CNN Tuesday Debate: Do or Die for Some
Nine GOP candidates take the stage at 8 p.m. EST
With Ted Cruz soaring to a 10pt lead in Iowa, Chris Christie gaining momentum in New Hampshire, Ben Carson losing some ground, Marco Rubio gaining in some polls and holding steady in others, Jeb Bush teetering along, and Donald Trump still dominating in most state and national polls, Tuesday’s CNN debate should be interesting.
Nine candidates will take the stage and be positioned according to their current standing in national polls.
Nine candidates will appear in prime-time Tuesday night for the final Republican presidential primary debate of 2015, a critical event that will help shape the contest heading into the Iowa caucuses.
Businessman Donald Trump, the front-runner for the nomination, will again be center stage flanked by retired neurosurgeon Ben Carson on his right and Texas Sen. Ted Cruz on his left, CNN announced Sunday. The six remaining participants in the prime time contest will be Florida Sen. Marco Rubio, former Florida Gov. Jeb Bush, businesswoman Carly Fiorina, New Jersey Gov. Chris Christie, Ohio Gov. John Kasich, and Kentucky Sen. Rand Paul.
Here’s CNN’s graphic:
Note that while there was some speculation as to whether Rand Paul would make the prime time debate, he did so, and Christie also made the cut this time. The earlier debate—at 6 p.m. EST—will feature four candidates: Mike Huckabee, Rick Santorum, Lindsey Graham, and George Pataki.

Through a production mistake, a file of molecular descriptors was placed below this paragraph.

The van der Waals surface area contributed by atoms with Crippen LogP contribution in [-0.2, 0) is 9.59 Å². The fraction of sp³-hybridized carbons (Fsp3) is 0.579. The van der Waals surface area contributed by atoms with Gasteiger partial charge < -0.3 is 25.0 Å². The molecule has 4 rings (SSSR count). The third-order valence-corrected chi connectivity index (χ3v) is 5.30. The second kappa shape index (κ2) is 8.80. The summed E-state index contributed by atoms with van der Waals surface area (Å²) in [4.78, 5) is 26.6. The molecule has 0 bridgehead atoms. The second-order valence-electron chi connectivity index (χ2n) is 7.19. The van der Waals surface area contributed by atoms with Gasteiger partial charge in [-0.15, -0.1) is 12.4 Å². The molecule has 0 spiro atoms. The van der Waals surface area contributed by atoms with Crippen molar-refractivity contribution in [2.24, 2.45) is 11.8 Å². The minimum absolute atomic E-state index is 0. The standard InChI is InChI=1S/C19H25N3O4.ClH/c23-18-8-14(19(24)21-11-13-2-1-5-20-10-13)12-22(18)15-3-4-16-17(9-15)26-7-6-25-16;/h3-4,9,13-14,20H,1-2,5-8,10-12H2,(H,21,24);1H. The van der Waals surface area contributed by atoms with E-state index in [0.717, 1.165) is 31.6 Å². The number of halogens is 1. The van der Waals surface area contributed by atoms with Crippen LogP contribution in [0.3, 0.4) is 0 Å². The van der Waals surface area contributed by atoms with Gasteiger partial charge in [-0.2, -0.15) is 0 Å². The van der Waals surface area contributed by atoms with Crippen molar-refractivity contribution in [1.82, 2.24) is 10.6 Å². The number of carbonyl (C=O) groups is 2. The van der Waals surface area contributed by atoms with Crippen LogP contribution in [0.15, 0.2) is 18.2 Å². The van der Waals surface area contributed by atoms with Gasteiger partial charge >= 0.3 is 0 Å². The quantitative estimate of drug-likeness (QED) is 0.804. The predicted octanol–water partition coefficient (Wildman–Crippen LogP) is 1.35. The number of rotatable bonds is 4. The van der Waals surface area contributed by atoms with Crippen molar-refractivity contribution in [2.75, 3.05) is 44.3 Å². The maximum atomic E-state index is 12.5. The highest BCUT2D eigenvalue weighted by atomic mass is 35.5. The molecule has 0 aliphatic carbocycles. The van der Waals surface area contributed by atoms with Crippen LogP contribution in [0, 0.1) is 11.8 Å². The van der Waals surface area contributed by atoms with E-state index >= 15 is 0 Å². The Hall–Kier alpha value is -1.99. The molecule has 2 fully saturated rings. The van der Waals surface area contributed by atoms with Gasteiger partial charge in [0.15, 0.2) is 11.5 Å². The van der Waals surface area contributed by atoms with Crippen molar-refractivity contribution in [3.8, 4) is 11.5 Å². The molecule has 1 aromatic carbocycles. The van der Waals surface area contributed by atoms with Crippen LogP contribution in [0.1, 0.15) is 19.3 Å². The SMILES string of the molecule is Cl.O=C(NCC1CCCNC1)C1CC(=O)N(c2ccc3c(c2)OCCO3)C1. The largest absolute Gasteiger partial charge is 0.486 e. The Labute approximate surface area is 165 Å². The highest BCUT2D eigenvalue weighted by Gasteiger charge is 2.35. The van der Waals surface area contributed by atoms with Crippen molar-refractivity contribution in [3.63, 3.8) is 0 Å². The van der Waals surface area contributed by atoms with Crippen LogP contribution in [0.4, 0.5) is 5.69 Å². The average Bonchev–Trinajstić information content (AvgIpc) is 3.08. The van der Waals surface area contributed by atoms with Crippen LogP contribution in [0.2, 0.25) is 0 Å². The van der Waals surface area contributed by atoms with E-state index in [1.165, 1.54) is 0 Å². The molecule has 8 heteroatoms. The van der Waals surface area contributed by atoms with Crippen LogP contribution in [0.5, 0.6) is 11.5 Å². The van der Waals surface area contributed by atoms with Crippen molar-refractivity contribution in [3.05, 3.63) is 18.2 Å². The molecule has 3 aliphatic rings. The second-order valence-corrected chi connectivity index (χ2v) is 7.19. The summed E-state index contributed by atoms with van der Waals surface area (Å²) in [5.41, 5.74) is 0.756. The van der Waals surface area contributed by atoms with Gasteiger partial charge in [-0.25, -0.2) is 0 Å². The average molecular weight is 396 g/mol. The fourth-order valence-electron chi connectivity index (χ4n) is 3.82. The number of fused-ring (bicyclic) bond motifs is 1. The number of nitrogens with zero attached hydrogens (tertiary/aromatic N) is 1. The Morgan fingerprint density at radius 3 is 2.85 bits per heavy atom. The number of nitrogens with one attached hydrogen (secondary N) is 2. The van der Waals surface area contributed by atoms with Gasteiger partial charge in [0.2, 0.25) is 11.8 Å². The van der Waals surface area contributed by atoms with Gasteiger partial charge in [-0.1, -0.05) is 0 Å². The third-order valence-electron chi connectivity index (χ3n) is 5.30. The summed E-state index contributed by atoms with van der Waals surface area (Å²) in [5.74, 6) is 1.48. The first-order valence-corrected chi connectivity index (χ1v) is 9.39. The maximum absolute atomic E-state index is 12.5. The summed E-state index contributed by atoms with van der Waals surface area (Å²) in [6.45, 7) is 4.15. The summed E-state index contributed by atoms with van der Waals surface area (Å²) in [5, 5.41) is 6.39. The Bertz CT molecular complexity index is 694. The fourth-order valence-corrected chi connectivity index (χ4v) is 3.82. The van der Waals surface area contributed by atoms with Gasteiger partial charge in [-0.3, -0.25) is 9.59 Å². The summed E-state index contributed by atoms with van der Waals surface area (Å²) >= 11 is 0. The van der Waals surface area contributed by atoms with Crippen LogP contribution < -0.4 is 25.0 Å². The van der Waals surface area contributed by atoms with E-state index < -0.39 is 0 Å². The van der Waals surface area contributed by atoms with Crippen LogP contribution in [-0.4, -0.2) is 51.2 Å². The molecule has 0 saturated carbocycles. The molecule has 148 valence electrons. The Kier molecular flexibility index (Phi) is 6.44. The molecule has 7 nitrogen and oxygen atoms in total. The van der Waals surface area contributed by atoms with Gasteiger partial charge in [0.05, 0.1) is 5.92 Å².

The prime time debate will be moderated by Wolf Blitzer, Dana Bash, and Hugh Hewitt.
So what might we expect with regards to the field (or at least the top of the field)?
He’s a mixture of teflon and backbone, and while he’s not shone in any of the debates and is unlikely to do so in this one, we might see him take a shot or two at Cruz. The moderators are unlikely to skip mentioning Cruz’s comments regarding Trump’s judgment and Trump’s comeback that echoed Cruz’s own challenge to Obama, so he’ll have the floor to speak his mind. He will undoubtedly be influenced by the news that Cruz is now polling significantly ahead of him in Iowa, so we may see some sparks fly.
He will, of course, be asked about his proposed temporary halt to Muslims entering the country, and there may be a “raise your hand if you agree with Trump” moment.
Over all, though, I don’t expect there to be much there there.
Trump needs a strong debate because he needs to show he’s not Hitler and because Cruz is gaining on him in a very real way.
For his part, Cruz is working hard to stay on good terms with Trump, and this will continue into and throughout the debate. If CNN hopes for a Trump v. Cruz “cage match,” they will be disappointed.
Cruz will be asked about his comments about Trump’s judgment and the attacks by Rubio on NSA data collection, and hopefully substantive questions on a range of issues from national security, to jobs, to his tax plan, to the war on terror. This isn’t CNBC, so we may get something more than we did during that abysmal debate performance by those moderators.
Cruz needs a strong debate because he is doing so well and needs to continue his momentum by showing that he’s both the “anti-Trump” and the real conservative (as opposed to Rubio, for instance).
He’s a calm, polite, steady man, and the debate format is not his strong suit. I don’t expect a whole lot from him during the upcoming debate, though he will probably try to stand out in foreign policy and on terror given his falling poll numbers and recent trip to Jordan.
Carson needs a strong debate . . . for obvious reasons.